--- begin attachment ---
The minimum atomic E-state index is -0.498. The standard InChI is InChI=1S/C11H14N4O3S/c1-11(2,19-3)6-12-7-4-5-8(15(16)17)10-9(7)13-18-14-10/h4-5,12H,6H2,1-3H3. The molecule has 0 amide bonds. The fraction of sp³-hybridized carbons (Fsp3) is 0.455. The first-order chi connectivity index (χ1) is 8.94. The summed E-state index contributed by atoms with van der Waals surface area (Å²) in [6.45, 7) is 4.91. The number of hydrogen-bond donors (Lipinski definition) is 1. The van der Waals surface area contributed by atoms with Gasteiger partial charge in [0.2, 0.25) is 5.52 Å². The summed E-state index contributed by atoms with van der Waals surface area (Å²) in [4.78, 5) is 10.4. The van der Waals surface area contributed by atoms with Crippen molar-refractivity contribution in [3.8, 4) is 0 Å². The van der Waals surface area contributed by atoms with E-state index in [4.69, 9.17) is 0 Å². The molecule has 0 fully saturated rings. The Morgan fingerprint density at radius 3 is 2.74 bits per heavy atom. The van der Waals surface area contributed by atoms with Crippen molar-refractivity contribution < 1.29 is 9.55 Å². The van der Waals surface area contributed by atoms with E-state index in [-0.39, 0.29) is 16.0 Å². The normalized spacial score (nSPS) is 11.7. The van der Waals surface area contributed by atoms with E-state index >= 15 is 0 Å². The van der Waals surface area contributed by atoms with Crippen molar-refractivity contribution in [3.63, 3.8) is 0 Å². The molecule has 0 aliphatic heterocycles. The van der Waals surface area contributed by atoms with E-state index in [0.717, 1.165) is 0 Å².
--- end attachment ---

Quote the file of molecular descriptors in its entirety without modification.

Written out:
The minimum atomic E-state index is -0.498. The standard InChI is InChI=1S/C11H14N4O3S/c1-11(2,19-3)6-12-7-4-5-8(15(16)17)10-9(7)13-18-14-10/h4-5,12H,6H2,1-3H3. The molecule has 0 amide bonds. The fraction of sp³-hybridized carbons (Fsp3) is 0.455. The first-order chi connectivity index (χ1) is 8.94. The summed E-state index contributed by atoms with van der Waals surface area (Å²) in [6.45, 7) is 4.91. The number of hydrogen-bond donors (Lipinski definition) is 1. The van der Waals surface area contributed by atoms with Gasteiger partial charge in [0.2, 0.25) is 5.52 Å². The summed E-state index contributed by atoms with van der Waals surface area (Å²) in [4.78, 5) is 10.4. The van der Waals surface area contributed by atoms with Crippen molar-refractivity contribution in [3.8, 4) is 0 Å². The van der Waals surface area contributed by atoms with E-state index in [4.69, 9.17) is 0 Å². The molecule has 0 fully saturated rings. The Morgan fingerprint density at radius 3 is 2.74 bits per heavy atom. The van der Waals surface area contributed by atoms with Crippen molar-refractivity contribution < 1.29 is 9.55 Å². The van der Waals surface area contributed by atoms with E-state index in [-0.39, 0.29) is 16.0 Å². The normalized spacial score (nSPS) is 11.7. The van der Waals surface area contributed by atoms with E-state index >= 15 is 0 Å². The van der Waals surface area contributed by atoms with Crippen molar-refractivity contribution in [3.63, 3.8) is 0 Å². The molecule has 0 aliphatic heterocycles. The van der Waals surface area contributed by atoms with E-state index in [0.717, 1.165) is 0 Å².